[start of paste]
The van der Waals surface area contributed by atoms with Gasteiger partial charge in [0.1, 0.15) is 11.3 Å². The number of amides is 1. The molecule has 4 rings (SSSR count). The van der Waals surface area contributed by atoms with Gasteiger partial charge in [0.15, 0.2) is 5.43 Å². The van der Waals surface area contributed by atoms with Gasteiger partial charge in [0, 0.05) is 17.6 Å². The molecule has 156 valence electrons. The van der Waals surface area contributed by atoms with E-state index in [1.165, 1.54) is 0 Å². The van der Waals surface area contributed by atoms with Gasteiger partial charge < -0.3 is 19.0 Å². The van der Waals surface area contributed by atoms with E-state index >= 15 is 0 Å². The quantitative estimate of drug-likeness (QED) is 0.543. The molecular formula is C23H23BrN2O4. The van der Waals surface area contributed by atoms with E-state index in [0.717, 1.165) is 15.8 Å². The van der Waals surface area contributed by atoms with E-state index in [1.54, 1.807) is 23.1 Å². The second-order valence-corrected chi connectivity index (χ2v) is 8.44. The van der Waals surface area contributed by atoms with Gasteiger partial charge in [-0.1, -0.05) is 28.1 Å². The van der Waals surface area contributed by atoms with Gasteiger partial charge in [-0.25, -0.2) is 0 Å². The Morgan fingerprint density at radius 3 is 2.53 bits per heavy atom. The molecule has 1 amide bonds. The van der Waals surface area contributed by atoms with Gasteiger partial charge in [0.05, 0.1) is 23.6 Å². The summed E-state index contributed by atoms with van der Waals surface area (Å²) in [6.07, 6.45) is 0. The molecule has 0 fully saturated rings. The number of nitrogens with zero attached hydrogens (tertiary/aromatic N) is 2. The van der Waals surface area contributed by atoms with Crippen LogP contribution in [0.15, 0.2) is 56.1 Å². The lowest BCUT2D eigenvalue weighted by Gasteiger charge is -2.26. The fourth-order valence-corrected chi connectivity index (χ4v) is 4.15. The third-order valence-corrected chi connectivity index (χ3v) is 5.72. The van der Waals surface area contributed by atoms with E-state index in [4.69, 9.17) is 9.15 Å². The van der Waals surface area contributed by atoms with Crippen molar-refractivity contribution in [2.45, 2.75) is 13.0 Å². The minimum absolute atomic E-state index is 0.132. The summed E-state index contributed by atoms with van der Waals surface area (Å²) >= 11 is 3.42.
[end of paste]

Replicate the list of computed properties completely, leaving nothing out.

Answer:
The van der Waals surface area contributed by atoms with Gasteiger partial charge in [0.1, 0.15) is 11.3 Å². The number of amides is 1. The molecule has 4 rings (SSSR count). The van der Waals surface area contributed by atoms with Gasteiger partial charge in [0.15, 0.2) is 5.43 Å². The van der Waals surface area contributed by atoms with Gasteiger partial charge in [0, 0.05) is 17.6 Å². The molecule has 156 valence electrons. The van der Waals surface area contributed by atoms with E-state index in [1.165, 1.54) is 0 Å². The van der Waals surface area contributed by atoms with Gasteiger partial charge < -0.3 is 19.0 Å². The van der Waals surface area contributed by atoms with E-state index >= 15 is 0 Å². The quantitative estimate of drug-likeness (QED) is 0.543. The molecular formula is C23H23BrN2O4. The van der Waals surface area contributed by atoms with E-state index in [0.717, 1.165) is 15.8 Å². The van der Waals surface area contributed by atoms with E-state index in [1.54, 1.807) is 23.1 Å². The second-order valence-corrected chi connectivity index (χ2v) is 8.44. The van der Waals surface area contributed by atoms with Gasteiger partial charge in [-0.1, -0.05) is 28.1 Å². The van der Waals surface area contributed by atoms with Gasteiger partial charge in [-0.25, -0.2) is 0 Å². The Morgan fingerprint density at radius 3 is 2.53 bits per heavy atom. The molecule has 1 amide bonds. The van der Waals surface area contributed by atoms with Gasteiger partial charge in [0.05, 0.1) is 23.6 Å². The summed E-state index contributed by atoms with van der Waals surface area (Å²) in [6.07, 6.45) is 0. The molecule has 0 fully saturated rings. The number of nitrogens with zero attached hydrogens (tertiary/aromatic N) is 2. The van der Waals surface area contributed by atoms with Crippen LogP contribution in [0.15, 0.2) is 56.1 Å². The lowest BCUT2D eigenvalue weighted by Gasteiger charge is -2.26. The fourth-order valence-corrected chi connectivity index (χ4v) is 4.15. The third-order valence-corrected chi connectivity index (χ3v) is 5.72. The van der Waals surface area contributed by atoms with E-state index in [4.69, 9.17) is 9.15 Å². The van der Waals surface area contributed by atoms with Crippen molar-refractivity contribution in [2.45, 2.75) is 13.0 Å². The minimum absolute atomic E-state index is 0.132. The summed E-state index contributed by atoms with van der Waals surface area (Å²) >= 11 is 3.42.